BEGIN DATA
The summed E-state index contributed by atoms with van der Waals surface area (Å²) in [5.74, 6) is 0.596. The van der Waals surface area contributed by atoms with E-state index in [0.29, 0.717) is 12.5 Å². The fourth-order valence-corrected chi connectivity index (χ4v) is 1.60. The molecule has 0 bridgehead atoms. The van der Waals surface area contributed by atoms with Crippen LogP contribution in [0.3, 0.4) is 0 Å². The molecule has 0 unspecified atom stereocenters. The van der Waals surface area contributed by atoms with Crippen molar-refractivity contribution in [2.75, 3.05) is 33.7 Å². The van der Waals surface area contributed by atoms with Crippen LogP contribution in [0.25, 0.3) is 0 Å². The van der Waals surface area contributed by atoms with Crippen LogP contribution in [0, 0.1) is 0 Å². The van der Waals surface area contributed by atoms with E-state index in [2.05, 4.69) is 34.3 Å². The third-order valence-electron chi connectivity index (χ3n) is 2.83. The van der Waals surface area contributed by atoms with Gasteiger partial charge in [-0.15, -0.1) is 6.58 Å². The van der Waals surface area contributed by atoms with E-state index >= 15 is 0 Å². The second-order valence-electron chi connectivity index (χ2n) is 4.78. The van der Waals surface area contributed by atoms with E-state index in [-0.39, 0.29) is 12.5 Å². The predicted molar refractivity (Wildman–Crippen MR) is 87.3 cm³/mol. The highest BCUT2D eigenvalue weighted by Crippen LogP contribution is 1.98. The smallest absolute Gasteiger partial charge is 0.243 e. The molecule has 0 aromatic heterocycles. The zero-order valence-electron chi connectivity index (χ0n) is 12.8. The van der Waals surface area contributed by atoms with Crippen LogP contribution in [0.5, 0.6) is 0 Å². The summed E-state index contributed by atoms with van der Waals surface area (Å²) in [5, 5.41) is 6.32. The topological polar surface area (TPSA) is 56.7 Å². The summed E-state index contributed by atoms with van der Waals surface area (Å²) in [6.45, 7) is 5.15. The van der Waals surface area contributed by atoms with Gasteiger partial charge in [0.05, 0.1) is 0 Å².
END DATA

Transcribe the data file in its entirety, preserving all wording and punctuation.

The summed E-state index contributed by atoms with van der Waals surface area (Å²) in [5.74, 6) is 0.596. The van der Waals surface area contributed by atoms with E-state index in [0.29, 0.717) is 12.5 Å². The fourth-order valence-corrected chi connectivity index (χ4v) is 1.60. The molecule has 0 bridgehead atoms. The van der Waals surface area contributed by atoms with Crippen LogP contribution in [0.3, 0.4) is 0 Å². The molecule has 0 unspecified atom stereocenters. The van der Waals surface area contributed by atoms with Crippen molar-refractivity contribution in [2.75, 3.05) is 33.7 Å². The van der Waals surface area contributed by atoms with Crippen LogP contribution in [0.25, 0.3) is 0 Å². The van der Waals surface area contributed by atoms with Crippen LogP contribution in [0, 0.1) is 0 Å². The van der Waals surface area contributed by atoms with E-state index in [2.05, 4.69) is 34.3 Å². The third-order valence-electron chi connectivity index (χ3n) is 2.83. The van der Waals surface area contributed by atoms with Gasteiger partial charge in [-0.15, -0.1) is 6.58 Å². The van der Waals surface area contributed by atoms with E-state index >= 15 is 0 Å². The second-order valence-electron chi connectivity index (χ2n) is 4.78. The van der Waals surface area contributed by atoms with E-state index in [-0.39, 0.29) is 12.5 Å². The predicted molar refractivity (Wildman–Crippen MR) is 87.3 cm³/mol. The highest BCUT2D eigenvalue weighted by Crippen LogP contribution is 1.98. The smallest absolute Gasteiger partial charge is 0.243 e. The molecule has 0 aromatic heterocycles. The zero-order valence-electron chi connectivity index (χ0n) is 12.8. The van der Waals surface area contributed by atoms with Crippen LogP contribution in [0.5, 0.6) is 0 Å². The summed E-state index contributed by atoms with van der Waals surface area (Å²) in [5, 5.41) is 6.32. The topological polar surface area (TPSA) is 56.7 Å². The summed E-state index contributed by atoms with van der Waals surface area (Å²) in [6.45, 7) is 5.15. The van der Waals surface area contributed by atoms with Gasteiger partial charge in [0.05, 0.1) is 0 Å².